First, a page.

The Bay Area Council Economic Institute, the research arm of the Bay Area Council, in July released a report examining the emerging megaregion, including the need for stronger transportation and workforce development connections.

Read The Northern California Megaregion>>

The Northern California mega-region strategy will connect communities such as Sacramento, Tracy, Vacaville, Stockton, and others to the Bay Area region.  Greater Sacramento will work with the Bay Area Council to defend California-based jobs against out-of-state competitors.


Governor Signs Council-Sponsored Housing Bill

The Bay Area Council today (Sept. 27) applauded Governor Jerry Brown for signing legislation it sponsored that will make it easier, faster and less expensive for homeowners statewide to develop in-law or accessory dwelling units (ADUs) on their property.

The Council sponsored SB 1069 (Sen. Bob Wieckowski – Fremont) as an important first step to ease California’s epic housing crisis.  The Council estimates that if the legislation encourages just 10 percent of homeowners to build in-law units, the Bay Area region could gain 150,000 new affordable housing units. The bill was co-authored by Assemblymember Richard Bloom and Assembly Speaker Emeritus Toni Atkins. The new law could lop months off the approval of ADUs and tens of thousands of dollars off the cost of fees and permits.

“The Governor’s action is an important step in addressing California’s massive housing shortage,” said Jim Wunderman, President and CEO of the Bay Area Council. “The success of SB 1069 represents a major victory for thousands of Californians who are struggling under the weight of skyrocketing rents and home prices.  This will create housing for teachers, nurses, family members, elders or others who want to live in a community but have been priced out. We thank Senator Wieckowski and the broad coalition of environmentalists, teachers, housing leaders, cities, social justice and business advocates who worked together to remove this small – but significant – regulatory barrier to affordable housing.”

“SB 1069 will help millions of families and seniors remain in their homes, house family and community members who would otherwise be priced out, and create gentle, affordable, and invisible infill,” said Denise Pinkston, Co-Chair of the Council’s Workforce Housing Committee and a Partner of TMG Partners. “The Legislature and Governor have empowered homeowners to help ease California’s housing shortage. By easing regulatory barriers and allowing ADUs with a simple building permit, SB 1069 allows homeowners to easily and economically carve out a separate space in their home or upgrade a garage or shed to create livable space that we so badly need.”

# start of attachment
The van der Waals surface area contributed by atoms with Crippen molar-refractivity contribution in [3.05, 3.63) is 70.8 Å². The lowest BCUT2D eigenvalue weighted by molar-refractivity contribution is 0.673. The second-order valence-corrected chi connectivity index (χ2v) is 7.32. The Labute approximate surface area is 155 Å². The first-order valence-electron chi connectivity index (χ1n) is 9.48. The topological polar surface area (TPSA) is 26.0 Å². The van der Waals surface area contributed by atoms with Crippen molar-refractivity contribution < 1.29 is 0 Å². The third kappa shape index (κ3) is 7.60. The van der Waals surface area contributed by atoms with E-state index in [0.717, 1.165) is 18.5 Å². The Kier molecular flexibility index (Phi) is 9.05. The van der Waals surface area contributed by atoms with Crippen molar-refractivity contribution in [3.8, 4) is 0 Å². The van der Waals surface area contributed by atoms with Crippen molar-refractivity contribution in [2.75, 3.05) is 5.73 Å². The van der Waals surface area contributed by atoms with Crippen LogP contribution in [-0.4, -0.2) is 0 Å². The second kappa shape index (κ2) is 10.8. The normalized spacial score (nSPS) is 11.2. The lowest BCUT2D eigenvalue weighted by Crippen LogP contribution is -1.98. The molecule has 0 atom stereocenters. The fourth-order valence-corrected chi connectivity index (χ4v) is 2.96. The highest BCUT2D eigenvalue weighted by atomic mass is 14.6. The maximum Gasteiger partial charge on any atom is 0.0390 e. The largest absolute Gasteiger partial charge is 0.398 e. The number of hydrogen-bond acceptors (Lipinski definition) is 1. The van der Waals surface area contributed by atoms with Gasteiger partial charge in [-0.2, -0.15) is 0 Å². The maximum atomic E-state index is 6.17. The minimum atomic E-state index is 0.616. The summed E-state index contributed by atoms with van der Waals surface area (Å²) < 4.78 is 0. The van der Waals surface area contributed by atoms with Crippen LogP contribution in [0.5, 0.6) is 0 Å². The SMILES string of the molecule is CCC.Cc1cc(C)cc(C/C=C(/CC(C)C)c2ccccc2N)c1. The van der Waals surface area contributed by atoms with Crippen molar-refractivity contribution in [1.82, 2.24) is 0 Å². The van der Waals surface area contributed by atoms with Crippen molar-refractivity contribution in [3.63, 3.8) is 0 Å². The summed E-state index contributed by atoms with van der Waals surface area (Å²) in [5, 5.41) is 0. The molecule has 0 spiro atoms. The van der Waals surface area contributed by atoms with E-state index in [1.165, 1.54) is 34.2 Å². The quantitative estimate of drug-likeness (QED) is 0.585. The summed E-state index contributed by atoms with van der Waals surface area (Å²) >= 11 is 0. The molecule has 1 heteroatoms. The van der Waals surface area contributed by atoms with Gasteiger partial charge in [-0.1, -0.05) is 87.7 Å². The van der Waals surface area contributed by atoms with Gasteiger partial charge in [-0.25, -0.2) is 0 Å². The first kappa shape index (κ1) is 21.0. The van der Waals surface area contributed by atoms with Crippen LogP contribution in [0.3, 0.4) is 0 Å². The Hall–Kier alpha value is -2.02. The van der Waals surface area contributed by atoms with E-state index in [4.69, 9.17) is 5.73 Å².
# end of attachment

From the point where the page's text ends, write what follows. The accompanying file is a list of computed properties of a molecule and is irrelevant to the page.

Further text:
SB 1069 follows recommendations from UC Berkeley and UCLA to reduce barriers that prevent homeowners from legally adding ADUs.  The bill will allow the utilization of existing homes and structures to provide fast and affordable housing invisibly in existing neighborhoods by limiting requirements for setbacks, parking, sprinklers, utility fees, and a protracted process with a building permit. Expanding in-law units also can help the state achieve its climate change goals by avoiding sprawl and the long automobile commutes that come with it.

With housing among its top 2016 policy priorities, the Bay Area Council over many months mounted an aggressive advocacy campaign in support of SB 1069 as it worked its way through the Legislature. The Council assembled a large and diverse coalition of groups to urge support for the bill—groups and employers not often seen in support of the same piece of legislation– including: AARP, California Teachers Association, Natural Resources Defense Council, the Western Center on Law and Poverty, Kaiser Permanente, Blue Shield, UPS, Virgin America, Facebook, Yelp, MTC, SPUR, Bridge Housing, California Infill Builders Federation, the Greenbelt Alliance, and the mayors of Oakland, San Francisco, and Los Angeles and dozens more groups and individuals.

SB1069 Floor Alert>>

SB1069 Support Letter>>

WETA_shovel shot

Shovel Ready: Leaders Mark Key Milestone for Regional Ferry Expansion

The Bay Area Council on Thursday (Sept. 15) hailed the ground breaking for a new Water Emergency Transportation Authority (WETA) operations and maintenance facility that will serve as a hub for the future expansion of regional ferry service. Bay Area Council President and CEO Jim Wunderman joined a group of water transit leaders, including WETA Chair Jody Breckenridge, Assemblymember Rob Bonta, WETA Executive Director Nina Rannells and former San Francisco Mayor Willie Brown, among other dignitaries, at a ceremony in Alameda to mark the occasion and announce the naming of the facility after water transit visionary Ron Cowan.

The construction of the Ron Cowan Central Bay Operations and Maintenance Facility (RCF) marks a major step in WETA’s near- and longer-term ferry expansion plans, and will serve as a consolidated maintenance base and operations control center for WETA’s Central Bay fleet, serving Alameda/Oakland, Alameda Harbor Bay, and South San Francisco, and future services to Richmond and Treasure Island. The $49.5 million investment is located near Pier 3 of the former Naval Air Station, now known as Alameda Point. The ceremony comes just weeks after WETA commissioned the construction of three new ferry boats that move WETA closer to almost tripling the size of its fleet by 2035.

In naming the facility after Ron Cowan, WETA recognized his leadership and vision in driving the creation of modern regional ferry service.